Surgical technologists, also called operating room technicians, assist in surgical operations. They prepare operating rooms, arrange equipment, and help doctors during surgeries.
The Surgical Technologist is a professional surgical scrub who assists in surgical operations under the supervision of the surgeon. Before an operation, they setup the instruments and equipment. They assemble both sterile and nonsterile equipment as well as adjusting it to make sure it works properly.
During the surgical procedure, they pass instruments to the surgeon, anticipate the needs of the surgeon, and react quickly to emergencies by providing the appropriate supplies or equipment.
Surgical Technologists can perform the roles of surgical technologist in the scrub role; Assistant Circulator (identify, position, and prepare the patient for surgery), or second assistant (maintain retraction, cut suture, or hold clamps applied by the surgeon).
With further training they can become first assistants. The professional association is the Association of Surgical Technologists (AST). This program is available at Gulf Coast State College .
Surgical technologists typically need a postsecondary nondegree award or an associate’s degree. Most programs last from 9 to 24 months with either a certificate, diploma, or associate degree. To become a certified surgical technologist (CST) by the Liaison Council on Certification for the Surgical Technologist, the program must be accredited by the the Commission on Accreditation of Allied Health Education Programs (CAAHEP). Gulf Coast State College offers a CAAHEP approved certificate program lasting approximately 15 months with prerequisites. The program provides classroom education and supervised lab and clinical training. High school graduation is required for entry. Recommended preparation courses include health, biology, chemistry, and mathematics.
Work in clean, well-lighted, cool environments. They must stand for long periods and remain alert. At times, they may be exposed to communicable diseases and unpleasant sights, odors, and materials. Most work a regular 40 hour week and they may be on call or work nights, weekends, and holidays on a rotating basis. Part time is usually available and some surgery centers do not have call, night, or weekend requirements.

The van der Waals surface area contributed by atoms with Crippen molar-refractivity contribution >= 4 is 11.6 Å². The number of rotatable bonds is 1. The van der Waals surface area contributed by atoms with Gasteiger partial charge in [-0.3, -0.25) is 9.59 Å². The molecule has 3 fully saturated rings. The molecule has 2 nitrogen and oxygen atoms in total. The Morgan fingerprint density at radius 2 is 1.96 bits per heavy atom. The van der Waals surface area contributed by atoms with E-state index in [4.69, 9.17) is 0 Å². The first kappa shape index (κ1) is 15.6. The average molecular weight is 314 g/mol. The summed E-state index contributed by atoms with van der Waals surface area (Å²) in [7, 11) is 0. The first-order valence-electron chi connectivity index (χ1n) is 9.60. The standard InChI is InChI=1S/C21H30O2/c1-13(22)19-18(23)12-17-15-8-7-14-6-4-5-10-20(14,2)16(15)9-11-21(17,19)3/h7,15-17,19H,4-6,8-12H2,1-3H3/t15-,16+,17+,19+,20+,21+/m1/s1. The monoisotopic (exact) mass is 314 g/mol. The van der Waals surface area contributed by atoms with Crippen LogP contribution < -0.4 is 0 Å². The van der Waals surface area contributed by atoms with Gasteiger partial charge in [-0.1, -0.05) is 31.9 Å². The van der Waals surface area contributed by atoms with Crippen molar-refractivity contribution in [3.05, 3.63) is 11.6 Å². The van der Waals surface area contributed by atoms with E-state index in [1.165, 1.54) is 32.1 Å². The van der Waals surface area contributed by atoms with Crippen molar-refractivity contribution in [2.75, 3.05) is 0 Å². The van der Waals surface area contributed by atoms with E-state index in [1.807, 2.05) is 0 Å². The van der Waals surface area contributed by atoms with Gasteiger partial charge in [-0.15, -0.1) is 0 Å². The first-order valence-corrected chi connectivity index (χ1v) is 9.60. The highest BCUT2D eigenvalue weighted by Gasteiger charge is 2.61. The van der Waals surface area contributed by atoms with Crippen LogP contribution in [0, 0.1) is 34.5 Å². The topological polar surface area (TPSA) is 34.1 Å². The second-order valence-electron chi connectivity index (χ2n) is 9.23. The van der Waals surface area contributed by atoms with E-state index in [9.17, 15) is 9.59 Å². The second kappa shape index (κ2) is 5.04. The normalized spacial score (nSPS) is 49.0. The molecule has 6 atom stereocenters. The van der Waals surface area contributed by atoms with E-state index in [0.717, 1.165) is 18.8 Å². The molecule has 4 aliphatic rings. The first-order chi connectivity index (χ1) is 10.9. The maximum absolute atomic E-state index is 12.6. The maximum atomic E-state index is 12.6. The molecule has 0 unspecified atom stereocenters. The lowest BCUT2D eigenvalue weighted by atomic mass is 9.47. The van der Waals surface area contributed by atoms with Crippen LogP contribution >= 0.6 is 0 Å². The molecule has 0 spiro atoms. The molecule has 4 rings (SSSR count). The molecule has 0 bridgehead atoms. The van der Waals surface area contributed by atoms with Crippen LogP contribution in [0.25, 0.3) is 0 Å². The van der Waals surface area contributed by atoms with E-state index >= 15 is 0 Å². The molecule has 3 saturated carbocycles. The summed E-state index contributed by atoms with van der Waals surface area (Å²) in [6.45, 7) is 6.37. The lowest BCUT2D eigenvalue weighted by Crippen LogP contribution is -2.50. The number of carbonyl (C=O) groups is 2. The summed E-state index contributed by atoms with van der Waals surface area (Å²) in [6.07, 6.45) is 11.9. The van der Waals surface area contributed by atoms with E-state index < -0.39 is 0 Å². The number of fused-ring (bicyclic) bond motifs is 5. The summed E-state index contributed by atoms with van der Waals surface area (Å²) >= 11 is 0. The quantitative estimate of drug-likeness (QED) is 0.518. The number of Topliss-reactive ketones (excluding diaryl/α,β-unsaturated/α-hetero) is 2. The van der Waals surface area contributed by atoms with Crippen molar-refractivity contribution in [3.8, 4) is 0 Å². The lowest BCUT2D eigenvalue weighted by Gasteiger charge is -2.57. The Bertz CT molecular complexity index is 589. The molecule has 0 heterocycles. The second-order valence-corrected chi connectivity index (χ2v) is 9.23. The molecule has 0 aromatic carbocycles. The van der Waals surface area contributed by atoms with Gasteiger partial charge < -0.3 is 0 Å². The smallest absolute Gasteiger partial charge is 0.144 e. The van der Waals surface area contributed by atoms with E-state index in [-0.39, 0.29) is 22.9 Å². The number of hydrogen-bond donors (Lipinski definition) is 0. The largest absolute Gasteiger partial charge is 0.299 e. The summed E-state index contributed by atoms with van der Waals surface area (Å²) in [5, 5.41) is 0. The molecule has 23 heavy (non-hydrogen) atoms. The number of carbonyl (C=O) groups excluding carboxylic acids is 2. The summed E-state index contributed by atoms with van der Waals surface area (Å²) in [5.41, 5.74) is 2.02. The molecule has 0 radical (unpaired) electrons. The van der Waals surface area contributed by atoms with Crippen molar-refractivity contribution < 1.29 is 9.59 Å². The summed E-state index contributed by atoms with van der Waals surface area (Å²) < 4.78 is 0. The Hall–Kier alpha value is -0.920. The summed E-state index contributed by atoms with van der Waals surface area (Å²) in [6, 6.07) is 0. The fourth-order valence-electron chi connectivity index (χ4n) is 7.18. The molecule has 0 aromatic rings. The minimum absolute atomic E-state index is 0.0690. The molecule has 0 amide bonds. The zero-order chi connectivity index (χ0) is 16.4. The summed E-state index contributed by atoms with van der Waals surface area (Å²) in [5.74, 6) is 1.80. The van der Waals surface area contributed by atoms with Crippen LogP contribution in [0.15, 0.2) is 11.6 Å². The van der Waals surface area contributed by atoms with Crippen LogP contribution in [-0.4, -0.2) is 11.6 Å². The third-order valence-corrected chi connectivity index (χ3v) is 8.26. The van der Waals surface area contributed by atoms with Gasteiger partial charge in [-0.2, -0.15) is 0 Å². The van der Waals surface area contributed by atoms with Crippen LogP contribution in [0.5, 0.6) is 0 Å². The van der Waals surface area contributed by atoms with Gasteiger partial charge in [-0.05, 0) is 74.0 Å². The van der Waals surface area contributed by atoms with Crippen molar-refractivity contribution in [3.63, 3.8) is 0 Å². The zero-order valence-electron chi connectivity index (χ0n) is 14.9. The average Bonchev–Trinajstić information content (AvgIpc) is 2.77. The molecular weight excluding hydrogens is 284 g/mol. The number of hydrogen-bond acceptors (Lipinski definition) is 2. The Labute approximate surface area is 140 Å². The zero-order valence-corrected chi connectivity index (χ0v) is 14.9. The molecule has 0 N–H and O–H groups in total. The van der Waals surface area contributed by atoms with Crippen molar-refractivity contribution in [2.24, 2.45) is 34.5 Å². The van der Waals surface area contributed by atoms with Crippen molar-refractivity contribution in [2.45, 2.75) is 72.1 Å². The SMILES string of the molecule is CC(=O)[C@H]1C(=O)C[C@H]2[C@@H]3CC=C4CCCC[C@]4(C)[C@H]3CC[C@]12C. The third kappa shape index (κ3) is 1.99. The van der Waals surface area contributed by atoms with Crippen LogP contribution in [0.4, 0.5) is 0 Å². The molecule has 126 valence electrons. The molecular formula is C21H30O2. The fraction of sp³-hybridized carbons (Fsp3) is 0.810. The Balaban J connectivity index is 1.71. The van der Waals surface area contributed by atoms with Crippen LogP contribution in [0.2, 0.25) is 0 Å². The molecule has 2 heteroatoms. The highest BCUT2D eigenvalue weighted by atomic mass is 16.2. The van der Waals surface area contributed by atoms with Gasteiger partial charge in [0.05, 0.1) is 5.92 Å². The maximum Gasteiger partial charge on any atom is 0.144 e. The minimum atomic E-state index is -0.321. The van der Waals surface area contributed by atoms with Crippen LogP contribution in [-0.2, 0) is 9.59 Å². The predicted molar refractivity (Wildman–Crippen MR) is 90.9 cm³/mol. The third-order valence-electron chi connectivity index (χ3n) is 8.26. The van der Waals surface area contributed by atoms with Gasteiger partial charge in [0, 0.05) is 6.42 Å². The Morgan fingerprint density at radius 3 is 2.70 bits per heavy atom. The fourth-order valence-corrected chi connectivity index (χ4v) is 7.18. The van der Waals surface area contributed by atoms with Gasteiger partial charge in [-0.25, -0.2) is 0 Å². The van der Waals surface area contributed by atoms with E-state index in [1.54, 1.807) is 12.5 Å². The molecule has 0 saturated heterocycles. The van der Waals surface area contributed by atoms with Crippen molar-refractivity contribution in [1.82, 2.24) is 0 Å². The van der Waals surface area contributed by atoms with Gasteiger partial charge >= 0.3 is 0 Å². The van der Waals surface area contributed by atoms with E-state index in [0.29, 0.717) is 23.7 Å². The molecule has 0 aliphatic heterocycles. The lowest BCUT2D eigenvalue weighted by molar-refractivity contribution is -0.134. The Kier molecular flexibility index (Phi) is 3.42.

Surgical technologists held about 107,700 jobs in 2016. About 70 percent of jobs for surgical technologists were in hospitals, mainly in operating and delivery rooms. Other jobs were in offices of physicians or dentists who perform outpatient surgery and in outpatient care centers, including ambulatory surgical centers. A few technologists, known as private scrubs, are employed directly by surgeons who have special surgical teams, like those for liver transplants. Other potential opportunities include working in sterile supply areas, education, inventory control, sales representative, and management. For other opportunities go to www.ast.org for more information.
Median annual earnings of wage-and-salary surgical technologists where Certification can be beneficial in finding a job. A small number of states regulate surgical technologists. The median annual wage for surgical technologists was $45,160 in May 2016. The lowest 10 percent earned less than $31,720, and the highest 10 percent earned more than $64,800. Salaries vary according to region and may include a base salary plus call or overtime. For up to date statistics go to the Department of Labor.
According to the Occupational Outlook Handbook for 2017-2018 by the U.S. Department of Labor, employment of surgical technologists is projected to grow 12 percent from 2016 to 2026, faster than the average for all occupations about 12,600 positions. Advances in medical technology have made surgery safer, and more operations are being done to treat a variety of illnesses and injuries. Job Opportunities are expected to be good. As the population ages, the number of surgeries is expected to increase. Also the increase in technological advances will permit an increasing number of new surgical procedures to be performed. Hospitals will continue to be the primary employer, however, much faster employment growth is expected in offices of physicians and outpatient centers.